The Ardent Alligator and The 1949 Watkins Glen Grand Prix|
by Russell Jaslow
It started life out in 1929. Twenty years later, in a different country, with a different engine,
a different body, and a different name, it would win a race in a small community in upstate New
York in the Finger Lakes region that would soon become synonymous with road racing in America.
The car was the Ardent Alligator, and the race was the Watkins Glen Grand Prix.
The car was built in England as a Riley Brooklands with an 1100cc engine
capable of producing 55 hp. It was purchased in 1934 by Miles Collier, who along with
his brother, Sam, founded and raced in the Automobile Racing Club of America (ARCA), the
premier road racing sanctioning body before WWII. The car was green at this time and being from
the Florida Everglades region, they named it the Ardent Alligator.
The car was stored between 1935 and 1939, whereupon it received a new body and a new engine,
a Mercury 3.9 liter V-8 flathead and drivetrain producing 175 hp. The War forced the car to go
back into storage until 1949.
A group of sports car enthusiasts organized the Sports Car Club of America (SCCA) soon after
the War had ended. Their initial purpose was to preserve and enjoy the sports car. They had
no plans to enter the racing game. However, with ARCA showing no signs of being revived and
many of their prominent members joining SCCA, the new club was talked into organizing and
promoting a race in Watkins Glen being proposed by Cameron Argetsinger.
The map of the original Watkins Glen circuit. To see a full size map, click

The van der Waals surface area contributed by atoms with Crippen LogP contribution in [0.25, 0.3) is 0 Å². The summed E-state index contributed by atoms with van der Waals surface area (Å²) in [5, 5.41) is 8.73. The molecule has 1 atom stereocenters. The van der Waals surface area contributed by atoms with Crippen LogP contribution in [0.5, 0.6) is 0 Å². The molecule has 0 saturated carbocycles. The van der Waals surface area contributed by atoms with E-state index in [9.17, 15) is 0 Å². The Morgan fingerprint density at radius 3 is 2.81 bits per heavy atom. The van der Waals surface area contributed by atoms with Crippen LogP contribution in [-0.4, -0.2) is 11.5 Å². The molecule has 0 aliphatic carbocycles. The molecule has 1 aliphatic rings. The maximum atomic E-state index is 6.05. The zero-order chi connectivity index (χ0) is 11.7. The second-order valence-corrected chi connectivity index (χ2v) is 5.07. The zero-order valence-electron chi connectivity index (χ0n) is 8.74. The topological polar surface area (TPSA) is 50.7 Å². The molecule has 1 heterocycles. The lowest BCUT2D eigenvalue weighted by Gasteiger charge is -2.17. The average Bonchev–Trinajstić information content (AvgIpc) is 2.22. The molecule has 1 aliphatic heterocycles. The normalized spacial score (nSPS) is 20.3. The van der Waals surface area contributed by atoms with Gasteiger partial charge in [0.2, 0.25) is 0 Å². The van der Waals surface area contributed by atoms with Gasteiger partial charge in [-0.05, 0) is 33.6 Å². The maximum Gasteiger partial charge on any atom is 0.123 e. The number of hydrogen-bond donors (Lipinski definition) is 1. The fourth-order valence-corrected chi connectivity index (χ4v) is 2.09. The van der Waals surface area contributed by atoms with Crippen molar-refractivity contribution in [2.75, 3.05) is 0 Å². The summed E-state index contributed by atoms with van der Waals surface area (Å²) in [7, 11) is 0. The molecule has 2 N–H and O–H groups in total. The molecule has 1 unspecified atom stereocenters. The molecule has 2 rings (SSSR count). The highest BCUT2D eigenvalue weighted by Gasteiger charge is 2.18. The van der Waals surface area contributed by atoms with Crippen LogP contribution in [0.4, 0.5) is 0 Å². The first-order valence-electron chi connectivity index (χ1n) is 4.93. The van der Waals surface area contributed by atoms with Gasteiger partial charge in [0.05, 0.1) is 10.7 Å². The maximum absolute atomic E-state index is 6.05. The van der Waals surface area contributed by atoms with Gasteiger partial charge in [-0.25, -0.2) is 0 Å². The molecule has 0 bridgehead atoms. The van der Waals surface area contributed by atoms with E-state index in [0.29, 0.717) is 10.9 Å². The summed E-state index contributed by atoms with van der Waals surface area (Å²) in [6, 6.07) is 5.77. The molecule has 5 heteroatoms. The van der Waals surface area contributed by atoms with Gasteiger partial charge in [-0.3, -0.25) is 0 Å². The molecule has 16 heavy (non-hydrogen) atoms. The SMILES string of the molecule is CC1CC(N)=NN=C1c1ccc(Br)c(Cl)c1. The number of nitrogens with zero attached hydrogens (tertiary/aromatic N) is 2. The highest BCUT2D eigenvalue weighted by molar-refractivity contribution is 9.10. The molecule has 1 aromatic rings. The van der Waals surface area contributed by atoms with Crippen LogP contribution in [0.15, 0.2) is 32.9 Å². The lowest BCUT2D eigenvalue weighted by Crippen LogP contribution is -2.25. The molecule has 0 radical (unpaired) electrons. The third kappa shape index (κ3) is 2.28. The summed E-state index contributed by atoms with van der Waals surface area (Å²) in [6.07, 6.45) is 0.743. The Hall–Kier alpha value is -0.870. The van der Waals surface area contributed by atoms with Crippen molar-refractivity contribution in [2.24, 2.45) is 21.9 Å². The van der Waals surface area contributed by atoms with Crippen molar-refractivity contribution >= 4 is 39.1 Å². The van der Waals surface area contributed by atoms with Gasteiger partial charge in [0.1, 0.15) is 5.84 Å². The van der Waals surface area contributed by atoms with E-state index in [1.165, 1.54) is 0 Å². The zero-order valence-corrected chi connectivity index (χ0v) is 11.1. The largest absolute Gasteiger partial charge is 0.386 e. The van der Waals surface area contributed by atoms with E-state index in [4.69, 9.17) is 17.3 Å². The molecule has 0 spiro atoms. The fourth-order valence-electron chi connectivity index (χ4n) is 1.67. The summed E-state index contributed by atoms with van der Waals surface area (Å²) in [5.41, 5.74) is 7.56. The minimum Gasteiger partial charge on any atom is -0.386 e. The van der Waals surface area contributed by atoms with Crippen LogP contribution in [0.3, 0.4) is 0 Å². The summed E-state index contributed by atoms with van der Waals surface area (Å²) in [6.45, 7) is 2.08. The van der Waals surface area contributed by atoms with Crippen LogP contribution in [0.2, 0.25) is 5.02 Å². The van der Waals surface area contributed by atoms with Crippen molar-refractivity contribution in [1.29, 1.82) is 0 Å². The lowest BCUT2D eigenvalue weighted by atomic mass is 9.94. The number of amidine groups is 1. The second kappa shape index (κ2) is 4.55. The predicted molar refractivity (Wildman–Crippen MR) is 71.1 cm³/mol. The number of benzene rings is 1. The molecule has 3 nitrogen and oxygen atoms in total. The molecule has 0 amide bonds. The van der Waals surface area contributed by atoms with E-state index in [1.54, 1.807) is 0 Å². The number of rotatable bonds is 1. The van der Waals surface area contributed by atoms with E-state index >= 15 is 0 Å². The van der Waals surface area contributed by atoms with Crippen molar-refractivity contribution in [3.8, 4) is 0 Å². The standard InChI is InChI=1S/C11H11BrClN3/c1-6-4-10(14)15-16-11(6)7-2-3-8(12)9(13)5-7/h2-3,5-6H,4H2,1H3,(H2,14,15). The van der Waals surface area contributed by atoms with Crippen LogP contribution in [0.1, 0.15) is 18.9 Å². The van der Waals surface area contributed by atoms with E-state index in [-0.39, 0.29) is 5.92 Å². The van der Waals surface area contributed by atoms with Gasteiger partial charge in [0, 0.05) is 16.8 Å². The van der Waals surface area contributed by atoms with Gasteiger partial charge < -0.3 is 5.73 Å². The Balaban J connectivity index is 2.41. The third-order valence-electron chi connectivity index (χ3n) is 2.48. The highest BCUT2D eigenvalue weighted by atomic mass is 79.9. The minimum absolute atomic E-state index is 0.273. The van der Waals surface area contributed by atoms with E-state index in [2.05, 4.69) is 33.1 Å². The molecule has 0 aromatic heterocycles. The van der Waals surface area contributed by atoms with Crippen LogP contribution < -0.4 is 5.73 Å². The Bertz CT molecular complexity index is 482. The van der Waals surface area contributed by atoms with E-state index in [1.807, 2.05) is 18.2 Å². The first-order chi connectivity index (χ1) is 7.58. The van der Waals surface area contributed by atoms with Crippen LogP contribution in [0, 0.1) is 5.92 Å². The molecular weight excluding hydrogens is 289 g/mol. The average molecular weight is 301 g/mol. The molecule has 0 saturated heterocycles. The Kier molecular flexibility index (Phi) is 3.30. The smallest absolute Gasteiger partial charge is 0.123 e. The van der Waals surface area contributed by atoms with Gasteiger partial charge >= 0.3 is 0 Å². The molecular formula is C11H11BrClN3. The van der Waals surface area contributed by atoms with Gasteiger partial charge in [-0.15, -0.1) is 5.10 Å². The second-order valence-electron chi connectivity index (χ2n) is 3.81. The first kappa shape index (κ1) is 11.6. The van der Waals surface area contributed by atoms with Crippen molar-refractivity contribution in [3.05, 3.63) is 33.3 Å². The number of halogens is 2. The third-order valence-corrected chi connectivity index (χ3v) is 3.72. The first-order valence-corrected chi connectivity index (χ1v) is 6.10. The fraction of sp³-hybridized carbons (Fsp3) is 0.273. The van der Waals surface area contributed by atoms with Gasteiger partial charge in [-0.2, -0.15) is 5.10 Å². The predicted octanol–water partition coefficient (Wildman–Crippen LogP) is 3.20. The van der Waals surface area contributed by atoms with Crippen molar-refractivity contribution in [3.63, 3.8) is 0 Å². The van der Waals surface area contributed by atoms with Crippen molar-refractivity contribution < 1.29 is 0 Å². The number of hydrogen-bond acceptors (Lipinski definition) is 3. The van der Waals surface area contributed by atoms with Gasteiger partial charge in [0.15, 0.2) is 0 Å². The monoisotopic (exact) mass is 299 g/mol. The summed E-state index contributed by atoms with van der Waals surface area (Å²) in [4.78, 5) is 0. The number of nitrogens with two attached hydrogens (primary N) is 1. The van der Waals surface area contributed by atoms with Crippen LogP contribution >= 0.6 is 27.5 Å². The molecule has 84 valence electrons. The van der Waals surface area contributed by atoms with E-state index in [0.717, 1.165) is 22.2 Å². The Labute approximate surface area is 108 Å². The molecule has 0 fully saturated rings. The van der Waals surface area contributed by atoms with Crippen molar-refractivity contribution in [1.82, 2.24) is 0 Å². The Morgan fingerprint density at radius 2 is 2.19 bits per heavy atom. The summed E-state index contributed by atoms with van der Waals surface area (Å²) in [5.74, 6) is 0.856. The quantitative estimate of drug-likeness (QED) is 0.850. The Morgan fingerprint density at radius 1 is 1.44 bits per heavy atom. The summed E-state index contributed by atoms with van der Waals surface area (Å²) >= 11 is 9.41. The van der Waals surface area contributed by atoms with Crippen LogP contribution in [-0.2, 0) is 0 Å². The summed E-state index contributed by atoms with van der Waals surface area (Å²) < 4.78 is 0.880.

on the image.
The 1948 race was a great success, and the idea spread in 1949. Organizers in Bridgehampton
staged a road race through the streets of that small town on the Eastern end of Long Island.
The Ardent Alligator returned to action. Miles Collier drove the car, but it did not
finish. However, Collier was still confident in its ability.
He entered it in the 1949 Watkins Glen Grand Prix to be run on the same course as the inaugural
event, a 6.6 mile layout that resembled a miniature Nurburgring with its extreme elevation
changes, breathtaking blind turns, and flying "ramps" over railroad tracks. This year, the
main event would be nearly doubled from 8 laps to 15.
The Ardent Alligator as it appears today. For a full size image, click on
There was no practice or qualifying, so the starting order was done by a draw. Miles Collier
was unlucky to pick the 12th starting position. Unlike the preliminary Seneca Cup race which
used the classic "Le Mans" start, the main feature would begin with a standing start in rows of
two on Franklin Street. Honorary starter, Wilbur Shaw, stood by as the flag was dropped.
Collier got off to a poor start and immediately dropped back to 17th.
By the end of the first lap, Collier worked his way to 14th, but a minute back from the leader.
He started to make his move on the second lap passing ten cars to move into fourth, a few car
lengths behind third. Collier would take third early on the next lap, but still found himself
51.8 seconds behind the leader.
The race started to become one of attrition on the fourth lap as many of the 43 starters began
to drop out. However, this was all behind Collier, continuing to chase the two leaders
but not making any headway. Collier would remain in third place for the next nine laps and found
himself 49.6 seconds behind the leader at the completion of the 13th lap. Then began one
of the most stirring and thrilling comebacks ever seen at Watkins Glen on any of the many course
The leader through most of the race was Briggs Cunningham driving a Ferrari. This was only the
second time a Ferrari was seen on these shores, having made its debut at the Bridgehampton race.